Nov 8, 2012 at 7:28 PM
Edited Nov 9, 2012 at 12:20 AM
I'm also interested in using SharpMod in a Unity project. Unity recently added support for playing MOD/XM files natively, but the project I'm working on requires interaction with (and run-time composition of) chiptunes - SharpMod seems like a perfect fit!
Unfortunately, Unity doesn't support audio engines like NAudio; instead, they expose a callback (OnAudioFilterRead) that gets called
every time a chunk of audio is routed through the main filter. It gets called every ~20ms, depending on the samplerate and platform. The buffer passed in is an array of floats, consistently sized to 2048 elements; I'm also given the number of channels.
Because it's expecting stereo audio data, I write 1024 samples, between [-1.0f, 1.0f], each time the callback fires.
Because the callback runs on a separate thread, I avoid retrieving bytes from the SharpMod player during the callback. Instead, I create a ring buffer to which I maintain a read/write pointer. I write to it during the script's normal execution and read from
it in the OnAudioFilterRead callback.
What I have working at the moment sounds very, very close to what I'd expect to hear, except with a lot more noise and some unusual looking values when I graph out the waveform. I think I may be doing something incorrectly when converting the 16-bit PCM
data to signed floats.
Here is my short-to-float conversion function
private float ShortToFloat(byte bytes, int index)
// Convert unsigned short to float
float f = (bytes[index]) | (bytes[index + 1] << 8);
f -= 32768f;
f /= 32768f;
And here is how I read data from the SharpMod player and store it in my circular buffer:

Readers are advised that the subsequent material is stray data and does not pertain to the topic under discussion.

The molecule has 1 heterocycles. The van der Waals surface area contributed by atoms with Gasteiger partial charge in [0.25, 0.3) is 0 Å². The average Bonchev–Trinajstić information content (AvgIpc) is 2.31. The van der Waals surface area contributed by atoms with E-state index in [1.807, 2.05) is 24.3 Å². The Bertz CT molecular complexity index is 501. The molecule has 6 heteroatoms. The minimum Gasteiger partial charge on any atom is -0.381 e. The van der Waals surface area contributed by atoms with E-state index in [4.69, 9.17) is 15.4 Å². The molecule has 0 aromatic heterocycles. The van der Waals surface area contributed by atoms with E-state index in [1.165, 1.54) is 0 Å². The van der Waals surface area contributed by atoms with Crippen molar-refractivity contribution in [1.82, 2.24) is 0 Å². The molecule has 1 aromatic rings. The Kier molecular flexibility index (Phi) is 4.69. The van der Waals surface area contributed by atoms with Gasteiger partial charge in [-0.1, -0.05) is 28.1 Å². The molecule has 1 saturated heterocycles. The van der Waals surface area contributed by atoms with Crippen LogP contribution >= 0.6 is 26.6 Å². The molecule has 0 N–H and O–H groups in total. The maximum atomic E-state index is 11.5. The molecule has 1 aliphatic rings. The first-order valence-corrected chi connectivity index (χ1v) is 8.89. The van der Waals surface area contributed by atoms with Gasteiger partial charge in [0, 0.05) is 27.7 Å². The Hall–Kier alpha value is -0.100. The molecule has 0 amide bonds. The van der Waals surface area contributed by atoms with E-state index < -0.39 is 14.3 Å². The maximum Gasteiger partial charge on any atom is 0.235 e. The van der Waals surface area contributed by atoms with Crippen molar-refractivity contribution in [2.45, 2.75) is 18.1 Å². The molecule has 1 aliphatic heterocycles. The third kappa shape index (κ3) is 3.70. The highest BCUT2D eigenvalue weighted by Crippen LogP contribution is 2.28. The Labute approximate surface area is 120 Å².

// Declared earlier:
// byte tmpBuffer = new byte;
// float latencyBuffer = new float[LATENCY_BUFFER_SIZE];
int bytesPerSample = Player.MixCfg.Is16Bits ? 2 : 1;
int channels = (Player.MixCfg.Style == SharpMod.Player.RenderingStyle.Mono) ? 1 : 2;
int read = tmpBuffer.Length;
read = Player.GetBytes(tmpBuffer, read);
for (int i = 0; i < read; i += bytesPerSample * channels)
float lSample = ShortToFloat(tmpBuffer, i);
float rSample = ShortToFloat(tmpBuffer, (i + 2));
latencyBuffer[writePtr] = lSample;
latencyBuffer[writePtr + 1] = rSample;
writePtr = (writePtr + 2) % LATENCY_BUFFER_SIZE;
And here is what the contents of the buffer look like. The top and bottom grey lines mark the +1/-1 boundaries. The sound itself is recognizably the chiptune I'm testing, but everything is heavily amplified
with periodic pops and clicks.
If I normalize the PCM data by scaling down by 65,535 instead of 32,768, I wind up with
something that looks like this instead. It's much closer to what I'd expect the waveform to look like, but it's still quite wrong.
I feel like I'm overlooking something very obvious, but I'm not quite sure what. If you could provide any insight, it'd be greatly appreciated.